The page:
Although many anglers consider March and April to be two of the best months in South Florida for catching offshore tripletail, there are plenty to be found on a calm offshore day during the fall months as well. However, finding these fish is just one part of it. Properly fighting and landing a tripletail is another. Landing a tripletail can take a fair amount of skill since they are known for taking hard runs once they come within close proximity to the boat.

tripletailThree to eight pound tripletail are fairly common with the Florida state record at 40.8 pounds. According to FWC regulations, Florida tripletail must be 15 inches to keep and there is a limit of two fish per person per day. As far as gear, I generally use light spinning gear with 20 to 30-pound test braided line, monofilament leader and a live shrimp (tripletail like to feed on small crustaceans like crabs or shrimp).

Here are a few tips to keep in mind when it comes to landing one of these Florida sport fish:

1.)  Look for dark spots lingering near the top of the water close to floating crab-pot buoys, platforms or flotsam. Tripletail are most often seen and caught near floating structure. Eventually you’ll get the hang of spotting them (even though they don’t look like much more than an over-sized mangrove leaf from a distance).

2.)  Remember to cast past surface structure or crab-pot buoys so that your bait can be retrieved slowly and placed directly in front of the fish. Tripletail are skittish and finicky, so the bait has to pretty much drift right past them in order for them to bite. Once your bait is close to the fish, stop reeling and let the bait sink. This should provoke a strike.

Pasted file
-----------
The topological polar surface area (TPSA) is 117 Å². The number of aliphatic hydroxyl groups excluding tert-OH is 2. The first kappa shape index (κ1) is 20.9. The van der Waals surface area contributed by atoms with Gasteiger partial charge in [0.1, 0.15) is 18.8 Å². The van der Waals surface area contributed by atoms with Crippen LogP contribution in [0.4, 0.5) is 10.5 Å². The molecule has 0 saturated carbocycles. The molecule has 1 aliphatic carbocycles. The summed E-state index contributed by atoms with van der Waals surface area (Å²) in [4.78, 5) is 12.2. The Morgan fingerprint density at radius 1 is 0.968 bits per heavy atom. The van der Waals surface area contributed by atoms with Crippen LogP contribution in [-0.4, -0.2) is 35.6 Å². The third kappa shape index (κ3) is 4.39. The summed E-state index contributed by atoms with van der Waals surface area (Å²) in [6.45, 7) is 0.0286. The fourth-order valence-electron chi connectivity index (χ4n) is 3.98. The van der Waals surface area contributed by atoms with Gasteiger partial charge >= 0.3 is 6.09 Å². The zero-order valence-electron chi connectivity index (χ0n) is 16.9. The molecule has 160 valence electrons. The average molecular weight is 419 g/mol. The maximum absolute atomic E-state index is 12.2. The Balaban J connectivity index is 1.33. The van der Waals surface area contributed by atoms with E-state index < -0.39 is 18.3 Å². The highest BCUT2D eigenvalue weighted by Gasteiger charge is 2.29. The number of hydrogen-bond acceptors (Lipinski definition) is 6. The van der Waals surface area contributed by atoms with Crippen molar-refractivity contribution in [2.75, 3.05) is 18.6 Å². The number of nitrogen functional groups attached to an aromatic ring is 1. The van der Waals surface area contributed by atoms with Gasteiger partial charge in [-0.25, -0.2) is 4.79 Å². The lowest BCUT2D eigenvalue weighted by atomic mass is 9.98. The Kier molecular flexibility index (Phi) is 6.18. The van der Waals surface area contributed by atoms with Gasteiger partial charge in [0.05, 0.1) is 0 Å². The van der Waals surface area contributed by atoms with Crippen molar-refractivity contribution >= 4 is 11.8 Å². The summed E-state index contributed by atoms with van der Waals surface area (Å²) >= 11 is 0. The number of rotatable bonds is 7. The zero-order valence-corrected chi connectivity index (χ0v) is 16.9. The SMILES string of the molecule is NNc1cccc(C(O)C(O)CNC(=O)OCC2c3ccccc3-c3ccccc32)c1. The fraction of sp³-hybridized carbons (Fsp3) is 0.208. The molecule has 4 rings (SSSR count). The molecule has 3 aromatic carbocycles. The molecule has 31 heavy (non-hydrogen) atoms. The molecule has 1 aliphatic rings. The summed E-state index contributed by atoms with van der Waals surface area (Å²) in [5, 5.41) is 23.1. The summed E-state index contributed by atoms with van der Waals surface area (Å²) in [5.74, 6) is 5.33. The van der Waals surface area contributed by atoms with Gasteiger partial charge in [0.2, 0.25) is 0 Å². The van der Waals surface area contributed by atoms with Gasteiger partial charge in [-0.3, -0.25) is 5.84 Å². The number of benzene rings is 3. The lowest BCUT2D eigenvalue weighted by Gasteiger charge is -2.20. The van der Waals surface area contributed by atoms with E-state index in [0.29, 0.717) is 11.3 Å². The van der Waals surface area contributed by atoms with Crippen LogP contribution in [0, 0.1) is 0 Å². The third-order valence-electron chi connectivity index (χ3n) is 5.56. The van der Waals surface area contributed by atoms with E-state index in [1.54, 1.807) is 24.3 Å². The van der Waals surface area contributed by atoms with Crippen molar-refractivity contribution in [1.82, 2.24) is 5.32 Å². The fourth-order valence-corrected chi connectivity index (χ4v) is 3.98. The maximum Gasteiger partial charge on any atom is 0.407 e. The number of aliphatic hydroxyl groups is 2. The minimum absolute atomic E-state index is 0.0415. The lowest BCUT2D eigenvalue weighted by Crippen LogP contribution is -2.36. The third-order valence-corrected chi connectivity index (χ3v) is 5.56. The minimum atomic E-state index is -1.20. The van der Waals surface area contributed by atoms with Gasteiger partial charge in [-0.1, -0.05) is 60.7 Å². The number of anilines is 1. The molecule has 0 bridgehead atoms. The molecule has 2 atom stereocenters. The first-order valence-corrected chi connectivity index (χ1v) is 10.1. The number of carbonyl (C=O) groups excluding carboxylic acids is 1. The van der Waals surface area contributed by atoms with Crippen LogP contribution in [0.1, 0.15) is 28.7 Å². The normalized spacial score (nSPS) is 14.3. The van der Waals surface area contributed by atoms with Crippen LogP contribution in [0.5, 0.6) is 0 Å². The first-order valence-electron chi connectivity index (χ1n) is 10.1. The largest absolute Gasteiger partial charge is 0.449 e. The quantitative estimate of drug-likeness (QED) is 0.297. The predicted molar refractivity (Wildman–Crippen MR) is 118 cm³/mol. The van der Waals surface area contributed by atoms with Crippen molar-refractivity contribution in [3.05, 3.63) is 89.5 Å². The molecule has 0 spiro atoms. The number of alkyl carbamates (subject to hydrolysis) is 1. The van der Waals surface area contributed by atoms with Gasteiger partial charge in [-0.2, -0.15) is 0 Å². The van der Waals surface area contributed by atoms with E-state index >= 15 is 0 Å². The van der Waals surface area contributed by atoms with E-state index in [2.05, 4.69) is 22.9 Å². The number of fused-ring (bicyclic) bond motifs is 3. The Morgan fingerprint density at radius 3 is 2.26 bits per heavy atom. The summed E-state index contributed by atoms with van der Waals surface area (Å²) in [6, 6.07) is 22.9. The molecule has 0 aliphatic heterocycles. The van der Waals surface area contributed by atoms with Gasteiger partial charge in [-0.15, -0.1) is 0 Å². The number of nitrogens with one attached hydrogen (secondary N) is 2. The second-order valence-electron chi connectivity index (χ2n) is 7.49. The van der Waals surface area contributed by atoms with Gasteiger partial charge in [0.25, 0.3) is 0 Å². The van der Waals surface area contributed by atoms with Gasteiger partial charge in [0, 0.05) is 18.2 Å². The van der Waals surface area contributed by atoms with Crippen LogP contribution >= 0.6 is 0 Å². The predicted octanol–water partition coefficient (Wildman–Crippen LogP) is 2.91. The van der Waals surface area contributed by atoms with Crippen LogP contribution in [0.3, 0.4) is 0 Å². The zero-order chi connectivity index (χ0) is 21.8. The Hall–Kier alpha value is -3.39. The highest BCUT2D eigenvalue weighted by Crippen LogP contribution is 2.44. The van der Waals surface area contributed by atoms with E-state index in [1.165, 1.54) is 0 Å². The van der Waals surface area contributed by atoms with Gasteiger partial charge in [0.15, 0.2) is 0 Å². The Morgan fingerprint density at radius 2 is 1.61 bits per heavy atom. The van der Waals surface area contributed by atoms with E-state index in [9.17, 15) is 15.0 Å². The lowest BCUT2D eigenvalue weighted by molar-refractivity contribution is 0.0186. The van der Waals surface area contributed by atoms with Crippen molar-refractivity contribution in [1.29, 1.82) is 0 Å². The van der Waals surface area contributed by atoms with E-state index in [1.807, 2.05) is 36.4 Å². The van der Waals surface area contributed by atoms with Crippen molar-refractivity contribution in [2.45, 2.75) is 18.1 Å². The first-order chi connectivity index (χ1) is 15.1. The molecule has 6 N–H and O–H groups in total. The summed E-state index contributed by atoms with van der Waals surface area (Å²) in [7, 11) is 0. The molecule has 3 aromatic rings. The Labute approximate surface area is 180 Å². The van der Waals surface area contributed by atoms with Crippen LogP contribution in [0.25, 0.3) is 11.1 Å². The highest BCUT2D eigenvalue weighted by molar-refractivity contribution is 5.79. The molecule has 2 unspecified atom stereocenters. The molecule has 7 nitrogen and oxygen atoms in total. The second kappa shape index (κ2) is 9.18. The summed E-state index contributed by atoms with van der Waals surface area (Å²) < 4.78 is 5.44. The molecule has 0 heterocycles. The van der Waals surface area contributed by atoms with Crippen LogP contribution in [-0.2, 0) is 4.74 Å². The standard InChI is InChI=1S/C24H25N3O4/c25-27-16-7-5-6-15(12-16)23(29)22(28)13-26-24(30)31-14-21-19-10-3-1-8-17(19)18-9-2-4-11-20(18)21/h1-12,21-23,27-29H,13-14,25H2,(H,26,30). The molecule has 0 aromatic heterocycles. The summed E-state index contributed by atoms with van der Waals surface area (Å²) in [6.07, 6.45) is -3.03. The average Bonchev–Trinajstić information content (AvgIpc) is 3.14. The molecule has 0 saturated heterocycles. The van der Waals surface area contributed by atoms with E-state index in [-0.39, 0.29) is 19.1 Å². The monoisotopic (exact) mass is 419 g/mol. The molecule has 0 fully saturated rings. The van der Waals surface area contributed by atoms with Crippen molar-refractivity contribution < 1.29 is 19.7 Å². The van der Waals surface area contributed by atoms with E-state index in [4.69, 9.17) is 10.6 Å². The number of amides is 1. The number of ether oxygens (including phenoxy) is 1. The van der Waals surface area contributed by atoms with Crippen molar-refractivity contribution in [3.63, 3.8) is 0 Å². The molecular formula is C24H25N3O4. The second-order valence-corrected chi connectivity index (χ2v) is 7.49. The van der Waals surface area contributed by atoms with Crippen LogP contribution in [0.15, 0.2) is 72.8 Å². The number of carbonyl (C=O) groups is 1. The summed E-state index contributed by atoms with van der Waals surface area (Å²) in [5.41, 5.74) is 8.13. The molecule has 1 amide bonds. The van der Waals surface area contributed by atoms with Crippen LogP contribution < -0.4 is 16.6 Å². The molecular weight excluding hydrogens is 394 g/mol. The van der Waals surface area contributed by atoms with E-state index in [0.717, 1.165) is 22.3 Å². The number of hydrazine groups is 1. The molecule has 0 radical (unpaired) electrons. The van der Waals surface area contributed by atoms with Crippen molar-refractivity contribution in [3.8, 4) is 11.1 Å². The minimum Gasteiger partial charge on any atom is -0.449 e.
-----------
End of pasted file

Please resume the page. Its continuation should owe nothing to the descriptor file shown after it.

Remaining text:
3.)  Always keep proper pressure on the line and let the fish run if it wants to take out line. Never reel against the drag. Tripletail have small mouths, so it can be a difficult to get a good hook set. Once you do, you never want to “horse” them in. Maintain steady pressure on the line at all times.

Once you’ve mastered the art of landing this species, you may want to invite one to dinner. Tripletail is one of the tastiest fish you’ll ever eat since they have a light, flaky texture when cooked. Just be sure to follow all state regulations and bag limits.

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Debbie Hanson

(Florida) Grew up fishing for walleye and muskie with my grandfather in the Upper Peninsula of Michigan. Now live in Southwest Florida and thoroughly enjoy the competitive nature of tournament fishing. When not writing about fishing and outdoor-related topics as a freelancer or blogging about my fishing adventures at SheFishes2.com, you can bet that I’m out on the water!

1 COMMENT

  1. Just visited Jacksonville, Daytona & St. Agustine Florida yesterday. What a fabulous State and wonderful people, businesses, beaches and places to fish galore. Ten Fish Bucket List await my return. Great to hear of a Michigan native having a great love for fishing, outdoors, and literature. Perhaps recommendations for my next trip can be found on your Blog site.
    Happy Trails & Tight Lines!
    💯👍

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